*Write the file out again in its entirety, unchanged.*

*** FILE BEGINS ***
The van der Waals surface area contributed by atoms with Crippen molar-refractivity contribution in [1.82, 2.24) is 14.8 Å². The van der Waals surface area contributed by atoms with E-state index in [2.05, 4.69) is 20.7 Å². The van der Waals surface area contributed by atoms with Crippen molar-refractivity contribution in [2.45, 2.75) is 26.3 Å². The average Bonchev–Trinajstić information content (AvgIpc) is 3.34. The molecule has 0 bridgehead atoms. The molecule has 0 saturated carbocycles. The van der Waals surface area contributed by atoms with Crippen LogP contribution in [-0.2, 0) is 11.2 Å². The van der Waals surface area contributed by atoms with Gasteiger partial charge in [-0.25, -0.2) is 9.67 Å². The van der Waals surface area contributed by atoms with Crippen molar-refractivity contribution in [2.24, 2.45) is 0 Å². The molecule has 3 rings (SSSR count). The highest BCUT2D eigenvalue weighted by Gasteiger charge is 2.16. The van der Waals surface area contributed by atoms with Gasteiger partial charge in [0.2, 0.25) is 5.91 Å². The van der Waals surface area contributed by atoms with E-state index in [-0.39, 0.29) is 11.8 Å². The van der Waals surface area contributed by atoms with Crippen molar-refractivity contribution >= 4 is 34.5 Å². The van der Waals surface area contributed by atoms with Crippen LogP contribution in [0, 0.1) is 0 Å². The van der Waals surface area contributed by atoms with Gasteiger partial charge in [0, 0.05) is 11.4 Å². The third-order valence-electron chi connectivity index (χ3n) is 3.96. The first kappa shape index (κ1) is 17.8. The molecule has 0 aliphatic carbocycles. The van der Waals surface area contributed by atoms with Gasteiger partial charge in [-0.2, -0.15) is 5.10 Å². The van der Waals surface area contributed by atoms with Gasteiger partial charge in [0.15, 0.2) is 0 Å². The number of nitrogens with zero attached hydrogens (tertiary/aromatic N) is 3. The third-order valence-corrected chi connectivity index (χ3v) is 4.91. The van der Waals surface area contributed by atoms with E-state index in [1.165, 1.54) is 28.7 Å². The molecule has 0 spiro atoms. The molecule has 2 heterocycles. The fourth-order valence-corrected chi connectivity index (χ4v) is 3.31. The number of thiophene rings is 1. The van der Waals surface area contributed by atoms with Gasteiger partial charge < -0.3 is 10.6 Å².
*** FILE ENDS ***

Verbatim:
The van der Waals surface area contributed by atoms with Crippen molar-refractivity contribution in [1.82, 2.24) is 14.8 Å². The van der Waals surface area contributed by atoms with E-state index in [2.05, 4.69) is 20.7 Å². The van der Waals surface area contributed by atoms with Crippen molar-refractivity contribution in [2.45, 2.75) is 26.3 Å². The average Bonchev–Trinajstić information content (AvgIpc) is 3.34. The molecule has 0 bridgehead atoms. The molecule has 0 saturated carbocycles. The van der Waals surface area contributed by atoms with Crippen LogP contribution in [-0.2, 0) is 11.2 Å². The van der Waals surface area contributed by atoms with Gasteiger partial charge in [-0.25, -0.2) is 9.67 Å². The van der Waals surface area contributed by atoms with Crippen molar-refractivity contribution in [2.24, 2.45) is 0 Å². The molecule has 3 rings (SSSR count). The highest BCUT2D eigenvalue weighted by Gasteiger charge is 2.16. The van der Waals surface area contributed by atoms with Gasteiger partial charge in [0.2, 0.25) is 5.91 Å². The van der Waals surface area contributed by atoms with E-state index in [-0.39, 0.29) is 11.8 Å². The van der Waals surface area contributed by atoms with Crippen molar-refractivity contribution >= 4 is 34.5 Å². The van der Waals surface area contributed by atoms with Crippen LogP contribution in [0, 0.1) is 0 Å². The van der Waals surface area contributed by atoms with Gasteiger partial charge in [0, 0.05) is 11.4 Å². The third-order valence-electron chi connectivity index (χ3n) is 3.96. The first kappa shape index (κ1) is 17.8. The molecule has 0 aliphatic carbocycles. The van der Waals surface area contributed by atoms with Gasteiger partial charge in [-0.2, -0.15) is 5.10 Å². The van der Waals surface area contributed by atoms with Gasteiger partial charge in [0.15, 0.2) is 0 Å². The number of nitrogens with zero attached hydrogens (tertiary/aromatic N) is 3. The third-order valence-corrected chi connectivity index (χ3v) is 4.91. The van der Waals surface area contributed by atoms with E-state index in [1.165, 1.54) is 28.7 Å². The molecule has 0 spiro atoms. The molecule has 2 heterocycles. The fourth-order valence-corrected chi connectivity index (χ4v) is 3.31. The number of thiophene rings is 1. The van der Waals surface area contributed by atoms with Gasteiger partial charge < -0.3 is 10.6 Å².